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Court of Appeals of Ohio,Eighth District, Cuyahoga County.

WOOTEN et al., Appellants, v. WESTFIELD INSURANCE COMPANY et al., Appellees.

No. 91447.

Decided: February 05, 2009

Grant A. Goodman, for appellant Donna Kay Wooten. Davis & Young, L.P.A., Thomas J. Connick, and Beverly A. Adams, Cleveland, for appellee Westfield Insurance Company. Amenika Wells, pro se. Douglas Wells, pro se.

 {¶ 1} Plaintiff-appellant Donna Kay Wooten appeals the May 13, 2008 trial court judgment denying her motion for a protective order.   We reverse and remand.

{¶ 2} Wooten initiated this action as a result of a motor-vehicle accident she was involved in on April 12, 2004.   Defendant-appellee Westfield Insurance Company was one of the named defendants from which Wooten sought to recover damages as a result of the accident.

{¶ 3} During discovery, Westfield sought to have Wooten execute four releases for medical information.   Two of the releases (one for Ashtabula County Medical Center and one for University Hospitals of Cleveland) sought release “of all  protected health information included in the medical records listed below * * * spanning the time period of 5/3/05 to present including the following:

{¶ 4} “All medical records, including inpatient, outpatient and emergency room treatment, all clinical charts, reports, documents, correspondence, test results, statements, questionnaires/histories, office and doctor's handwritten notes, and records received by other physicians.”

{¶ 5} The other two releases (one for two different Rite Aid Pharmacies) sought release “of all protected health information included in the medical records listed below * * * spanning the time period of 5/3/05 to present including the following:

{¶ 6} “All pharmacy/prescription records including NDC numbers and drug information handouts/monographs.”

{¶ 7} By way of a letter to Westfield's attorney, Wooten objected to the authorizations request for “all medical records” and “all pharmacy/prescription records” and stated that she understood that by filing the lawsuit she “tacitly agreed to waive her physician-patient privilege regarding only those conditions and treatments that are related causally or historically to physical injuries that are relevant to issues in the personal injury claim.”   Wooten described her injuries as “orthopedic injuries mainly to her neck and shoulder.”

{¶ 8} Wooten suggested that the parties use a “pseudo in-camera inspection” process, whereby Wooten would sign the authorizations, the records would be released to a “vendor” selected by Westfield, and Wooten's attorney would then “examine each and every record in private and confidence.”   The substance of the records would not be released unless and until Wooten's attorney consented in writing.   If her attorney believed any records were privileged, he would submit them to the court “for a formal in-camera inspection.”   Wooten's attorney would authorize Westfield's vendor to release to Westfield records that he believed were discoverable.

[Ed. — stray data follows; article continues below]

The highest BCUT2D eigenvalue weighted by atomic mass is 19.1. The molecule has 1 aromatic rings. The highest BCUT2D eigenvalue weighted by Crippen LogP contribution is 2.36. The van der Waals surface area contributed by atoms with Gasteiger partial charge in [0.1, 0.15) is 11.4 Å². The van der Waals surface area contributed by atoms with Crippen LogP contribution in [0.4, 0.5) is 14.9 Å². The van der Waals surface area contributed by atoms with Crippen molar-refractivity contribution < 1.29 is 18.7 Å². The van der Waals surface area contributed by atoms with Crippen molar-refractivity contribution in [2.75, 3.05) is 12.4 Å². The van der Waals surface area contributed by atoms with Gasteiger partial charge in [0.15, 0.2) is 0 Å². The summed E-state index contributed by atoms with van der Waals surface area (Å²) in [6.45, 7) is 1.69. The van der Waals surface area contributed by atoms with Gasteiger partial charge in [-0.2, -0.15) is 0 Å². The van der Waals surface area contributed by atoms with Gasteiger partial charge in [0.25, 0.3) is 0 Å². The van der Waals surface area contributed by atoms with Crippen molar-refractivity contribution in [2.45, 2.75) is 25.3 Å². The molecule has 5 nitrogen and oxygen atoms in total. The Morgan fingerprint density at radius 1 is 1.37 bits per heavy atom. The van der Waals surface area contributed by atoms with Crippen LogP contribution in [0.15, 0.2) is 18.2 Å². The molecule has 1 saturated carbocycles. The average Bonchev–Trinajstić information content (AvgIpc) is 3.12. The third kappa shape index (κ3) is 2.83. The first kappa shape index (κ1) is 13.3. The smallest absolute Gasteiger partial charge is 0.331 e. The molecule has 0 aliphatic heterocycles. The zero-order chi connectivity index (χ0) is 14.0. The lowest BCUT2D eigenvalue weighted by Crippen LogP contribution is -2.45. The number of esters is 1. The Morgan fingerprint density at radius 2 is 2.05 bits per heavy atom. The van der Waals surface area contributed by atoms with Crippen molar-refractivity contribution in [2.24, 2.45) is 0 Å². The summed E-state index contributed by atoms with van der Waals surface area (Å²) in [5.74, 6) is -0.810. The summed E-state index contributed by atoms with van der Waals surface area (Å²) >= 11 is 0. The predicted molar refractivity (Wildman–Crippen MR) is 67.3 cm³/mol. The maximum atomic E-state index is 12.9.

{¶ 9} Westfield rejected Wooten's proposed process and sought to have Wooten sign the authorizations “without any modification.”   Westfield proposed that once it was in receipt of Wooten's medical records and forwarded them to Wooten's counsel, Wooten could “object to the relevancy and/or admissibility of any of them * * * [and] take the matter up with the court.”

{¶ 10} Wooten filed a motion for a protective order seeking not to have to execute the releases proposed by Westfield.   Westfield opposed Wooten's motion and sought an order requiring her to execute the releases.   The court denied Wooten's motion without explanation.   In her three assignments of error, Wooten argues that the trial court improperly denied her motion.

  {¶ 11} We initially consider the proper standard of review;  Wooten contends it is de novo, while Westfield contends it is abuse of discretion.   Generally, an appellate court applies an abuse-of-discretion standard when reviewing a trial court's rulings governing discovery.  BFI Waste Sys. of Ohio v. Garfield Hts. (1994), 94 Ohio App.3d 62, 75, 640 N.E.2d 227, citing Stegawski v. Cleveland Anesthesia Group, Inc. (1987), 37 Ohio App.3d 78, 85, 523 N.E.2d 902.   This court has held, however, that an appeal from the interpretation and application of R.C. 2317.02(B), the statute governing the physician-patient privilege, should be reviewed as a matter involving an issue of law.  Rulong v. Rulong, Cuyahoga App. No. 84953, 2004-Ohio-6919, 2004 WL 2931014, at ¶ 7;  Porter v. Litigation Mgt., Inc. (May 11, 2000), Cuyahoga App. No. 76159, 2000 WL 573197;  see also Ward v. Johnson's Indus. Caterers, Inc. (June 25, 1998), Franklin App. No. 97APE11-1531, 1998 WL 336786.

 {¶ 12} Because this case turns on the physician-patient privilege, our review is de novo.

 {¶ 13} The essence of Wooten's argument is that Westfield should not be entitled to all of her medical records without regard for whether they are causally or historically related to the injuries at issue.   We agree.